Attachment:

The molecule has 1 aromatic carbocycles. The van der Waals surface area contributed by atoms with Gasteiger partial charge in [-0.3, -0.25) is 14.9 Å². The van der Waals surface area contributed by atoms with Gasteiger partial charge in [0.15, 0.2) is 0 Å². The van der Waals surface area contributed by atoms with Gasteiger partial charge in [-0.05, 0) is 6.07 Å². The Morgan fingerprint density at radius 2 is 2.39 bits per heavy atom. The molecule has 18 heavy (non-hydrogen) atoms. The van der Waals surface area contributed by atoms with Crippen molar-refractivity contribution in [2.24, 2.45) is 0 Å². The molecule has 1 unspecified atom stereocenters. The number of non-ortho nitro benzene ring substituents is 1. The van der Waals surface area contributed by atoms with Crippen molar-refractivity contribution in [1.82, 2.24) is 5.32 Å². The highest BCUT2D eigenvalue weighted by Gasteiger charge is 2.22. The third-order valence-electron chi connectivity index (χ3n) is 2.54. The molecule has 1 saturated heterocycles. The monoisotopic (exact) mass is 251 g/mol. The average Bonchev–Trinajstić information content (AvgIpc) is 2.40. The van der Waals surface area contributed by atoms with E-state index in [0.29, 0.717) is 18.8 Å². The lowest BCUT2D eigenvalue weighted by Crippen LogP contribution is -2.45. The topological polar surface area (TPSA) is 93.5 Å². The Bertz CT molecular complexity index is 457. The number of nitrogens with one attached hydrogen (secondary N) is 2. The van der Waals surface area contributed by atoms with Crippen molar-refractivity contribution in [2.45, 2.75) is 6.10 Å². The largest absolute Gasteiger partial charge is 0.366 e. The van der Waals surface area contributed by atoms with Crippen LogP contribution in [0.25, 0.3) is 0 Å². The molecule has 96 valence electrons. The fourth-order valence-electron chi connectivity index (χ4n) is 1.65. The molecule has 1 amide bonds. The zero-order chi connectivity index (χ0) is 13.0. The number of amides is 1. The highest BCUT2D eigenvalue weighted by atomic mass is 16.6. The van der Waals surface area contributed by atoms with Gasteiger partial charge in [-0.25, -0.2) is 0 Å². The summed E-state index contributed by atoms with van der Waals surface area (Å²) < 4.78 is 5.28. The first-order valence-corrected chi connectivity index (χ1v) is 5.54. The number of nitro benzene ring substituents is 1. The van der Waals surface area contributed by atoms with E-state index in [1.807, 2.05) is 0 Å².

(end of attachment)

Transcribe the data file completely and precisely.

The molecule has 1 aromatic carbocycles. The van der Waals surface area contributed by atoms with Gasteiger partial charge in [-0.3, -0.25) is 14.9 Å². The van der Waals surface area contributed by atoms with Gasteiger partial charge in [0.15, 0.2) is 0 Å². The van der Waals surface area contributed by atoms with Gasteiger partial charge in [-0.05, 0) is 6.07 Å². The Morgan fingerprint density at radius 2 is 2.39 bits per heavy atom. The molecule has 18 heavy (non-hydrogen) atoms. The van der Waals surface area contributed by atoms with Crippen molar-refractivity contribution in [2.24, 2.45) is 0 Å². The molecule has 1 unspecified atom stereocenters. The number of non-ortho nitro benzene ring substituents is 1. The van der Waals surface area contributed by atoms with Crippen molar-refractivity contribution in [1.82, 2.24) is 5.32 Å². The highest BCUT2D eigenvalue weighted by Gasteiger charge is 2.22. The third-order valence-electron chi connectivity index (χ3n) is 2.54. The molecule has 1 saturated heterocycles. The monoisotopic (exact) mass is 251 g/mol. The average Bonchev–Trinajstić information content (AvgIpc) is 2.40. The van der Waals surface area contributed by atoms with E-state index in [0.29, 0.717) is 18.8 Å². The lowest BCUT2D eigenvalue weighted by Crippen LogP contribution is -2.45. The topological polar surface area (TPSA) is 93.5 Å². The Bertz CT molecular complexity index is 457. The number of nitrogens with one attached hydrogen (secondary N) is 2. The van der Waals surface area contributed by atoms with Crippen molar-refractivity contribution in [2.45, 2.75) is 6.10 Å². The largest absolute Gasteiger partial charge is 0.366 e. The van der Waals surface area contributed by atoms with Crippen LogP contribution in [0.25, 0.3) is 0 Å². The molecule has 96 valence electrons. The fourth-order valence-electron chi connectivity index (χ4n) is 1.65. The molecule has 1 amide bonds. The zero-order chi connectivity index (χ0) is 13.0. The number of amides is 1. The highest BCUT2D eigenvalue weighted by atomic mass is 16.6. The van der Waals surface area contributed by atoms with Gasteiger partial charge in [-0.25, -0.2) is 0 Å². The summed E-state index contributed by atoms with van der Waals surface area (Å²) < 4.78 is 5.28. The first-order valence-corrected chi connectivity index (χ1v) is 5.54. The number of nitro benzene ring substituents is 1. The van der Waals surface area contributed by atoms with E-state index in [1.807, 2.05) is 0 Å².